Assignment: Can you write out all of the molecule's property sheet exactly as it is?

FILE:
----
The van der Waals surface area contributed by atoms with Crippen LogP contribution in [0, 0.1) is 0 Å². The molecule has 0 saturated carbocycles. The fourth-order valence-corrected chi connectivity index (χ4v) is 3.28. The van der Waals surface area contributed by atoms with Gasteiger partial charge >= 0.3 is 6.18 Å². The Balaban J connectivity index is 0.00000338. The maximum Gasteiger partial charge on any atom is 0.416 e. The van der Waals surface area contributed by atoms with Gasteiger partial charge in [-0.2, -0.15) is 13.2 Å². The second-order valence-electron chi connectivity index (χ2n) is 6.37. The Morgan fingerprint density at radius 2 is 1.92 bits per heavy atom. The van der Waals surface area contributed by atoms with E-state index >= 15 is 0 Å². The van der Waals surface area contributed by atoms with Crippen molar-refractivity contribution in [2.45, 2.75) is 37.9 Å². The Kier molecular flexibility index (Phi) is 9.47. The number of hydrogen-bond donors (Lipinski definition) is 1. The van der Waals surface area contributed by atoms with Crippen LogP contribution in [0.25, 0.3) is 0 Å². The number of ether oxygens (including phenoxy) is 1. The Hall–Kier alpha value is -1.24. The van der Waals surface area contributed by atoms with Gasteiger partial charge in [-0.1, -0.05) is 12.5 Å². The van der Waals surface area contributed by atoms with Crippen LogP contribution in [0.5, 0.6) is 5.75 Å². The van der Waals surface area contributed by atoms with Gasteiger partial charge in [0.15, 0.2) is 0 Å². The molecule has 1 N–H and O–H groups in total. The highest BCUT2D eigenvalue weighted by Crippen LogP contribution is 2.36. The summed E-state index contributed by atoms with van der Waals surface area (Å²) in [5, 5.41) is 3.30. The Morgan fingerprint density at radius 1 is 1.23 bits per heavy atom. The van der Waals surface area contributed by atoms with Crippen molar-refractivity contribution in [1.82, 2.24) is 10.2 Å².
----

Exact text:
The van der Waals surface area contributed by atoms with Crippen LogP contribution in [0, 0.1) is 0 Å². The molecule has 0 saturated carbocycles. The fourth-order valence-corrected chi connectivity index (χ4v) is 3.28. The van der Waals surface area contributed by atoms with Gasteiger partial charge >= 0.3 is 6.18 Å². The Balaban J connectivity index is 0.00000338. The maximum Gasteiger partial charge on any atom is 0.416 e. The van der Waals surface area contributed by atoms with Gasteiger partial charge in [-0.2, -0.15) is 13.2 Å². The second-order valence-electron chi connectivity index (χ2n) is 6.37. The Morgan fingerprint density at radius 2 is 1.92 bits per heavy atom. The van der Waals surface area contributed by atoms with E-state index >= 15 is 0 Å². The van der Waals surface area contributed by atoms with Crippen molar-refractivity contribution in [2.45, 2.75) is 37.9 Å². The Kier molecular flexibility index (Phi) is 9.47. The number of hydrogen-bond donors (Lipinski definition) is 1. The van der Waals surface area contributed by atoms with Crippen LogP contribution in [0.25, 0.3) is 0 Å². The number of ether oxygens (including phenoxy) is 1. The Hall–Kier alpha value is -1.24. The van der Waals surface area contributed by atoms with Gasteiger partial charge in [-0.1, -0.05) is 12.5 Å². The van der Waals surface area contributed by atoms with Crippen LogP contribution in [0.5, 0.6) is 5.75 Å². The van der Waals surface area contributed by atoms with Gasteiger partial charge in [0.15, 0.2) is 0 Å². The molecule has 1 N–H and O–H groups in total. The highest BCUT2D eigenvalue weighted by Crippen LogP contribution is 2.36. The summed E-state index contributed by atoms with van der Waals surface area (Å²) in [5, 5.41) is 3.30. The Morgan fingerprint density at radius 1 is 1.23 bits per heavy atom. The van der Waals surface area contributed by atoms with Crippen molar-refractivity contribution in [1.82, 2.24) is 10.2 Å².